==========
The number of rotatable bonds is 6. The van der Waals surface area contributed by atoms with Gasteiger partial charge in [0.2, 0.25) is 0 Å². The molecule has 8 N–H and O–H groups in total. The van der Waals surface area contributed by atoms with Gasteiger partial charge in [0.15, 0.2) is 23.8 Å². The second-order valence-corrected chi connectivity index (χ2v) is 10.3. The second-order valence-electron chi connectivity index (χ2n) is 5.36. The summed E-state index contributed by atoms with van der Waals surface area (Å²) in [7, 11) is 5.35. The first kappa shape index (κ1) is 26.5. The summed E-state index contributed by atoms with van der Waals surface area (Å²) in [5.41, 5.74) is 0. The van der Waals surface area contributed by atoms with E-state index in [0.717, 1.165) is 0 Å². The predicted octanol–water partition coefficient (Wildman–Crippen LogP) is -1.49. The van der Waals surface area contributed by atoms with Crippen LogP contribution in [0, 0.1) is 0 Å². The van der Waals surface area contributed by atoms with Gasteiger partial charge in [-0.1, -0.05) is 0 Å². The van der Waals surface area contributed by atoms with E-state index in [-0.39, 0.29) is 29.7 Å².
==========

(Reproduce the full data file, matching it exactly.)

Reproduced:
The number of rotatable bonds is 6. The van der Waals surface area contributed by atoms with Gasteiger partial charge in [0.2, 0.25) is 0 Å². The molecule has 8 N–H and O–H groups in total. The van der Waals surface area contributed by atoms with Gasteiger partial charge in [0.15, 0.2) is 23.8 Å². The second-order valence-corrected chi connectivity index (χ2v) is 10.3. The second-order valence-electron chi connectivity index (χ2n) is 5.36. The summed E-state index contributed by atoms with van der Waals surface area (Å²) in [7, 11) is 5.35. The first kappa shape index (κ1) is 26.5. The summed E-state index contributed by atoms with van der Waals surface area (Å²) in [5.41, 5.74) is 0. The van der Waals surface area contributed by atoms with E-state index in [0.717, 1.165) is 0 Å². The predicted octanol–water partition coefficient (Wildman–Crippen LogP) is -1.49. The van der Waals surface area contributed by atoms with Crippen LogP contribution in [0, 0.1) is 0 Å². The van der Waals surface area contributed by atoms with Gasteiger partial charge in [-0.1, -0.05) is 0 Å². The van der Waals surface area contributed by atoms with E-state index in [-0.39, 0.29) is 29.7 Å².